See also[edit]


  1. ^ a b "Lomatia tasmanica – King's Lomatia". Species Profile and Threats Database. Australian Department of Sustainability, Environment, Water, Population and Communities. Retrieved 11 November 2013.
  2. ^ "Lomatia tasmanica W.M.Curtis". Australian Plant Name Index (APNI), IBIS database. Centre for Plant Biodiversity Research, Australian Government. Retrieved 11 November 2013.
  3. ^ a b c d Lynch, A. J. J.; Balmer, J. (2004). "The ecology, phytosociology and stand structure of an ancient endemic plant Lomatia tasmanica (Proteaceae) approaching extinction". Australian Journal of Botany. 52 (5): 619–627. doi:10.1071/BT03023.
  4. ^ a b c d "Lomatia tasmanica". Flora of Australia Online. Department of the Environment and Heritage, Australian Government.
  5. ^ a b c Wrigley, John; Fagg, Murray (1991). Banksias, Waratahs and Grevilleas. Sydney, New South Wales: Angus & Robertson. p. 452. ISBN 978-0-207-17277-9.
  6. ^ Threatened Species Unit (1 June 2005). "Lomatia tasmanica" (PDF). Threatened Flora of Tasmania. Retrieved 21 August 2017.
  7. ^ Milner, Melita L.; McIntosh, Emma J.; Crisp, Michael D.; Weston, Peter H.; Rossetto, Maurizio (2013). "Microsatellite variation for phylogenetic, phylogeographic and population-genetic studies in Lomatia (Proteaceae)". Australian Systematic Botany. 26 (3): 186–95. doi:10.1071/SB13002. S2CID 42204696.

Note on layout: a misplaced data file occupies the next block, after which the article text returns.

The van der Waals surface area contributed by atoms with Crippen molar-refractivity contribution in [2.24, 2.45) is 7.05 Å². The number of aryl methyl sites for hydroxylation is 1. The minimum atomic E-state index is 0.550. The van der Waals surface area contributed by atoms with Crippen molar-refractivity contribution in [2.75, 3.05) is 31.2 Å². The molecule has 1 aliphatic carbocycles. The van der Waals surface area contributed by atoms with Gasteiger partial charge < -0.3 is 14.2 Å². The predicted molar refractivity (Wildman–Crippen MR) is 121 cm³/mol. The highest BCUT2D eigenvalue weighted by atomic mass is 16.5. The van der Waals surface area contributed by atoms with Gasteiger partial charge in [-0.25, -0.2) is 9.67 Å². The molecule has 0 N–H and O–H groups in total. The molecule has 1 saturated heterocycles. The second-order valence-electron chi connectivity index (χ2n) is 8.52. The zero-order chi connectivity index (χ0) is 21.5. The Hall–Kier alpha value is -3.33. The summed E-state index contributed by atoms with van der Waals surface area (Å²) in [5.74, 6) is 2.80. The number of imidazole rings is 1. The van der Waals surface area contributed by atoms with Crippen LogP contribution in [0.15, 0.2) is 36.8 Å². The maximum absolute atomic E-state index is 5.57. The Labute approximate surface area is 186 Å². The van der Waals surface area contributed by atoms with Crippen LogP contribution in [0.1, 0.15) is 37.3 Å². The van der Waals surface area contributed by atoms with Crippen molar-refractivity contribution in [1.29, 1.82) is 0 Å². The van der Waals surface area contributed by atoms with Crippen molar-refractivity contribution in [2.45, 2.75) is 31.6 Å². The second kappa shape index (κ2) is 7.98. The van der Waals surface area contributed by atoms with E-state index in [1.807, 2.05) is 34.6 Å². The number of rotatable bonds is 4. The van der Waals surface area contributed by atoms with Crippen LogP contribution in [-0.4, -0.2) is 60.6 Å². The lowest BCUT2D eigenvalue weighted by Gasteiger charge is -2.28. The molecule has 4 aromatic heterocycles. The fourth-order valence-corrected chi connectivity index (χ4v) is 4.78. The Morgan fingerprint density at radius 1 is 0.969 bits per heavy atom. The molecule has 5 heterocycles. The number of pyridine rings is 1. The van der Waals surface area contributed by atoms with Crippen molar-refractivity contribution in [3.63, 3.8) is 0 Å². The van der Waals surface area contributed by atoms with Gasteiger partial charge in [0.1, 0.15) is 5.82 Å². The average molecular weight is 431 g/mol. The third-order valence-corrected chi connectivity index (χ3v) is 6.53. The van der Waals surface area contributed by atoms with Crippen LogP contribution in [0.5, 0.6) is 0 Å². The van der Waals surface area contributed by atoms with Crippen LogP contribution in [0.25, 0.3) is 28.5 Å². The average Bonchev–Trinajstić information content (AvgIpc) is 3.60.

8. ^ Jordan, Greg J.; Carpenter, Raymond J.; Hill, Robert S. (1991). "Late Pleistocene Vegetation and Climate Near Melaleuca Inlet, South-Western Tasmania". Australian Journal of Botany. 39 (4): 315–33. doi:10.1071/BT9910315.
  9. ^ Lynch, A. J. J.; Barnes, R. W.; Vaillancourt, R. E.; Cambecèdes, J. (1998). "Genetic evidence that Lomatia tasmanica (Proteaceae) is an ancient clone" (PDF). Australian Journal of Botany. 46 (1): 25–33. doi:10.1071/BT96120. Retrieved 11 November 2013.
  10. ^ "The Oldest Living Plant Individual". Botanical Electronic News. 8 November 1996. Retrieved 11 November 2013.
  11. ^ a b c Threatened Species Section (2006). "Flora Recovery Plan: King's lomatia, Lomatia tasmanica 2006–2010" (PDF). Hobart, Tasmania: Department of Primary Industries, Water and Environment.
  12. ^ "Botanists collaborate to secure future of rare Tasmanian plant". Royal Tasmanian Botanical Gardens. 11 November 2013. Archived from the original on 14 September 2009.
  13. ^ a b Tapson, Natalie (2009). "Lomatia tasmanica: A Tasmanian Icon". Hobart, Tasmania: Royal Tasmanian Botanical Gardens. Retrieved 21 August 2017.
  14. ^ "Phytochemical profile of the rare, ancient clone Lomatia tasmania and comparison to other endemic Tasmanian species L. tinctoria and L. polymorpha". Elsevier. September 2018. Retrieved 14 March 2021.

External links[edit]